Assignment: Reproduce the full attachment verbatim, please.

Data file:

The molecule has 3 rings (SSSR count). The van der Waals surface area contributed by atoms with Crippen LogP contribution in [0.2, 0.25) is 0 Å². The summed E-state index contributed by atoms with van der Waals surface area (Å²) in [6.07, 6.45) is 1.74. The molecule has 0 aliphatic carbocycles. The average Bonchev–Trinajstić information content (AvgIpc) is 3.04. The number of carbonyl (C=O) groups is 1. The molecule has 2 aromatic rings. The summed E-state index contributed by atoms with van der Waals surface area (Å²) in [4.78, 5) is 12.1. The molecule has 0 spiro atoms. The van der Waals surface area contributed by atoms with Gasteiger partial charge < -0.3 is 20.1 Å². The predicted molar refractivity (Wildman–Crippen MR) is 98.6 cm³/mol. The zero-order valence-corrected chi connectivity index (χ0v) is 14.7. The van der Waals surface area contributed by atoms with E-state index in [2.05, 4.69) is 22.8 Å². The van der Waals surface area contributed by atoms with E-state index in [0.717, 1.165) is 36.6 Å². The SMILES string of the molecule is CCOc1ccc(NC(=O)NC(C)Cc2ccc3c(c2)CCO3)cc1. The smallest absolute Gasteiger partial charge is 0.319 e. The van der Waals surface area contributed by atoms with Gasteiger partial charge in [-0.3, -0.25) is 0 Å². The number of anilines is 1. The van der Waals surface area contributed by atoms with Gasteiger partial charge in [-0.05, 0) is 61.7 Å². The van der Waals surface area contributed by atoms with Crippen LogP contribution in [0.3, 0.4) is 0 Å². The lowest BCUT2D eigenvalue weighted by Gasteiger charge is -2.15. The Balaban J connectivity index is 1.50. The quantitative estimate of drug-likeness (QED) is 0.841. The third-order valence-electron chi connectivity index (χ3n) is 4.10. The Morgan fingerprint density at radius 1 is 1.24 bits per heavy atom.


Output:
The molecule has 3 rings (SSSR count). The van der Waals surface area contributed by atoms with Crippen LogP contribution in [0.2, 0.25) is 0 Å². The summed E-state index contributed by atoms with van der Waals surface area (Å²) in [6.07, 6.45) is 1.74. The molecule has 0 aliphatic carbocycles. The average Bonchev–Trinajstić information content (AvgIpc) is 3.04. The number of carbonyl (C=O) groups is 1. The molecule has 2 aromatic rings. The summed E-state index contributed by atoms with van der Waals surface area (Å²) in [4.78, 5) is 12.1. The molecule has 0 spiro atoms. The van der Waals surface area contributed by atoms with Gasteiger partial charge < -0.3 is 20.1 Å². The predicted molar refractivity (Wildman–Crippen MR) is 98.6 cm³/mol. The zero-order valence-corrected chi connectivity index (χ0v) is 14.7. The van der Waals surface area contributed by atoms with E-state index in [2.05, 4.69) is 22.8 Å². The van der Waals surface area contributed by atoms with E-state index in [0.717, 1.165) is 36.6 Å². The SMILES string of the molecule is CCOc1ccc(NC(=O)NC(C)Cc2ccc3c(c2)CCO3)cc1. The smallest absolute Gasteiger partial charge is 0.319 e. The van der Waals surface area contributed by atoms with Gasteiger partial charge in [-0.3, -0.25) is 0 Å². The number of anilines is 1. The van der Waals surface area contributed by atoms with Gasteiger partial charge in [-0.05, 0) is 61.7 Å². The van der Waals surface area contributed by atoms with Crippen LogP contribution in [0.3, 0.4) is 0 Å². The lowest BCUT2D eigenvalue weighted by Gasteiger charge is -2.15. The Balaban J connectivity index is 1.50. The quantitative estimate of drug-likeness (QED) is 0.841. The third-order valence-electron chi connectivity index (χ3n) is 4.10. The Morgan fingerprint density at radius 1 is 1.24 bits per heavy atom.